Steve Blow, Technology Evangelist at Zerto, said, “There may be no other industry that is so heavily regulated or impacted by outages than the airline industry – and for good reason. Real lives, safety, security, money, time and emotions are on the line 24/7/365, and dependent on near-perfect operations and uptime. No matter how big or small a system failure is, it’s important that airlines be able to cope. IT failures have severe business implications, ranging from frustrated customers to damaged brand reputation, to not being able to execute revenue-generating operations.”
Yet, regrettably, issues arise everyday and flights are forced to ground operations after experiencing system-wide computer outages in the planes. Not to mention, reservation systems outages that impact airlines and travelers around the world. The difference between being down for hours or days versus minutes or seconds is the difference between a solid disaster recovery plan and one that is outdated, barely tested or even non-existent.
Steve added, “IT can be exceptionally complex in the airline industry and many organizations may feel hopeless when faced with the idea of revamping their IT resilience strategy. However, they don’t have to feel that way. With the simplicity and affordability provided by cloud-based advancements, disaster recovery systems are now widespread. And while some outages are out of airlines’ control, much more can be done to ensure they are less vulnerable from an IT perspective. Airlines do not have to accept outages as a cost of doing business.”
Making Pilots Confident Enough to Tackle Challenging Situations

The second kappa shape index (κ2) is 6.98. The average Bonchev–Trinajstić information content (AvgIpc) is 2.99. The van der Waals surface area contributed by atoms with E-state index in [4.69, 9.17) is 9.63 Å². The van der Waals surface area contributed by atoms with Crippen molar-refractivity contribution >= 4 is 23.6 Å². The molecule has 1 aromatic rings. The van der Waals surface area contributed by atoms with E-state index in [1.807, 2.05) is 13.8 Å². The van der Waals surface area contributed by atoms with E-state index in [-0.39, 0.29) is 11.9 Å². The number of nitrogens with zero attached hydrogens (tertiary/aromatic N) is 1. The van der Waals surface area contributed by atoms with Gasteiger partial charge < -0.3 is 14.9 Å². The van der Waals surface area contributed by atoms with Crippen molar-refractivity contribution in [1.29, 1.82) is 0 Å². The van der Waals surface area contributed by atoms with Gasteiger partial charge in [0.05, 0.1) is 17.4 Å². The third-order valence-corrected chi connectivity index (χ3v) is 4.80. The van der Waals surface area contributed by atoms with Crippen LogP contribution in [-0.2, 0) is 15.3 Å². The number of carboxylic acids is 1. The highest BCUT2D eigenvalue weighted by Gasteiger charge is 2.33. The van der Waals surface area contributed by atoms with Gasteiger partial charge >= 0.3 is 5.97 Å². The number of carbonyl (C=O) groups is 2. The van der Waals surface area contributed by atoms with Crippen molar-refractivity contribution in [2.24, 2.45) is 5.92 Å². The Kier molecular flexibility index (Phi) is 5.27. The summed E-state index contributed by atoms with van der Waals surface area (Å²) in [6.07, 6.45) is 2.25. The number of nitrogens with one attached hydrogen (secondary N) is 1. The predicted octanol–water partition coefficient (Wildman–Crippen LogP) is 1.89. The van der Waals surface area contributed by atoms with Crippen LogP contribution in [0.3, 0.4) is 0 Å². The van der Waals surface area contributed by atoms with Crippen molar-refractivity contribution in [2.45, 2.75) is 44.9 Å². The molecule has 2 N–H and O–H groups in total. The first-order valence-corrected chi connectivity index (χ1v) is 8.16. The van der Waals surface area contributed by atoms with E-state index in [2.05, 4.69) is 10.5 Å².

Way back in 2003, a study found out how a mix of pilot’s actions, aircraft health, and maintenance-caused events lead to loss of aircraft and passenger deaths. The 2003 International Air Transport Association (IATA) Safety Report found that in 24 of 93 accidents (26 percent), a maintenance-caused event started the accident chain. Overall, humans are the largest cause of all airplane accidents.
Aviation Safety magazine and Boeing independently report 80-90 percent of crashes were due to pilot error.
Lex Boost, CEO at Leaseweb USA, said, “Aviation has been part of Leaseweb since day one. While working as professional pilots, our founders understood the importance of reliability and global connections and brought with them the directive of a captain–‘sit back, relax, and enjoy the flight’. When you’re sitting on a flight, getting ready to take-off, that’s one of the things you’ll hear the captain say, and Leaseweb carries that same ethos.”
Pilots have to be aware of their surroundings, be precise and use their experience to resolve any problem. This could mean the difference between a pleasant flight (smooth, secure connection) and one that could put others at risk (vulnerable, unreliable connection). Leaseweb provides high-quality cloud hosting services, allowing our clients to focus on the important aspects of their business while we steer the flight.
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Tech Adoption and Sustainable Fuel Keys to Growth in the Aviation Industry
Alexandre de Juniac, IATA’s Director General and CEO, had said, “Airlines are connecting more people and places than ever before. The freedom to fly is more accessible than ever. And our world is a more prosperous place as a result. As with any human activity, this comes with an environmental cost that airlines are committed to reducing. We understand that sustainability is essential to our license to spread aviation’s benefits. From 2020, we will cap net carbon emissions growth. And, by 2050, we will cut our net carbon footprint to half 2005 levels. This ambitious climate action goal needs government support. It is critical for sustainable aviation fuels, new technology, and more efficient routes to deliver the greener future we are aiming for.”
In an ever-growing and digitally transforming Aviation industry, we foresee a future for emerging technologies, especially focused at delivering highly contextual information to pilots, crew, airline operators, manufacturers, data governors, and passengers. In the end, it’s all about traffic regulations, safety, maintenance, and saving lives – that technology can assure of shielding.